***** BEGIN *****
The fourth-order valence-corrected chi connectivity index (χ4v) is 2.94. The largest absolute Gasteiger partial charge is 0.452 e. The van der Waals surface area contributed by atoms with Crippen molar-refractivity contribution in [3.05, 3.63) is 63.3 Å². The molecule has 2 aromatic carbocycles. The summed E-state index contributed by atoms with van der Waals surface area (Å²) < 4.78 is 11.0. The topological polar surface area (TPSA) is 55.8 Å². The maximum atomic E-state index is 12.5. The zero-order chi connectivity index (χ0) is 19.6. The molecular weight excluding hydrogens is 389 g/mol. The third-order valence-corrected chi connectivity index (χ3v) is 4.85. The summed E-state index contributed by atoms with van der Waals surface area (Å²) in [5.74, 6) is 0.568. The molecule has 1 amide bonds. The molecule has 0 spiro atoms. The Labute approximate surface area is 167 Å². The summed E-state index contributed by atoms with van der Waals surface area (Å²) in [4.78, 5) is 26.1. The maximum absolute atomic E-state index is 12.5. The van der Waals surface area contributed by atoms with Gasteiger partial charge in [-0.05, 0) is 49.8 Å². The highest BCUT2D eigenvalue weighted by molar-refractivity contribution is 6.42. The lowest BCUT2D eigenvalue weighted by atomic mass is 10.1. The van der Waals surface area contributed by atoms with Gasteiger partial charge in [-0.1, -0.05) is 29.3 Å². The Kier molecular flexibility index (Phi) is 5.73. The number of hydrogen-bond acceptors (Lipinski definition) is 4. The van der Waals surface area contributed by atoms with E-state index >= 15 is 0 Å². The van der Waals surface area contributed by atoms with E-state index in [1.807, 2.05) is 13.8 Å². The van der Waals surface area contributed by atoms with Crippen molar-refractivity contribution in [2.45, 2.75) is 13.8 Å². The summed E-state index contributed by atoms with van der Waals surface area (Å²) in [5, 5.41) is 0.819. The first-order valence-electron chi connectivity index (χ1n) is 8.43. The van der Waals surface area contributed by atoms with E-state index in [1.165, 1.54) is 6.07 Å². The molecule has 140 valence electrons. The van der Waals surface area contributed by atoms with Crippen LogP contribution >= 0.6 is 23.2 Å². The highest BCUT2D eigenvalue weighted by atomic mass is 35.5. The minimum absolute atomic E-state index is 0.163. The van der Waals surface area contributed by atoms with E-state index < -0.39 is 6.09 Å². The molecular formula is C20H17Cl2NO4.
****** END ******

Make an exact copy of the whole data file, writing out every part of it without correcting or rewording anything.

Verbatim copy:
The fourth-order valence-corrected chi connectivity index (χ4v) is 2.94. The largest absolute Gasteiger partial charge is 0.452 e. The van der Waals surface area contributed by atoms with Crippen molar-refractivity contribution in [3.05, 3.63) is 63.3 Å². The molecule has 2 aromatic carbocycles. The summed E-state index contributed by atoms with van der Waals surface area (Å²) < 4.78 is 11.0. The topological polar surface area (TPSA) is 55.8 Å². The maximum atomic E-state index is 12.5. The zero-order chi connectivity index (χ0) is 19.6. The molecular weight excluding hydrogens is 389 g/mol. The third-order valence-corrected chi connectivity index (χ3v) is 4.85. The summed E-state index contributed by atoms with van der Waals surface area (Å²) in [5.74, 6) is 0.568. The molecule has 1 amide bonds. The molecule has 0 spiro atoms. The Labute approximate surface area is 167 Å². The summed E-state index contributed by atoms with van der Waals surface area (Å²) in [4.78, 5) is 26.1. The maximum absolute atomic E-state index is 12.5. The van der Waals surface area contributed by atoms with Gasteiger partial charge in [-0.05, 0) is 49.8 Å². The highest BCUT2D eigenvalue weighted by molar-refractivity contribution is 6.42. The lowest BCUT2D eigenvalue weighted by atomic mass is 10.1. The van der Waals surface area contributed by atoms with Gasteiger partial charge in [-0.1, -0.05) is 29.3 Å². The Kier molecular flexibility index (Phi) is 5.73. The number of hydrogen-bond acceptors (Lipinski definition) is 4. The van der Waals surface area contributed by atoms with E-state index >= 15 is 0 Å². The van der Waals surface area contributed by atoms with E-state index in [1.807, 2.05) is 13.8 Å². The van der Waals surface area contributed by atoms with Crippen molar-refractivity contribution in [2.45, 2.75) is 13.8 Å². The summed E-state index contributed by atoms with van der Waals surface area (Å²) in [5, 5.41) is 0.819. The first-order valence-electron chi connectivity index (χ1n) is 8.43. The van der Waals surface area contributed by atoms with E-state index in [1.165, 1.54) is 6.07 Å². The molecule has 140 valence electrons. The van der Waals surface area contributed by atoms with Crippen LogP contribution >= 0.6 is 23.2 Å². The highest BCUT2D eigenvalue weighted by atomic mass is 35.5. The minimum absolute atomic E-state index is 0.163. The van der Waals surface area contributed by atoms with E-state index < -0.39 is 6.09 Å². The molecular formula is C20H17Cl2NO4.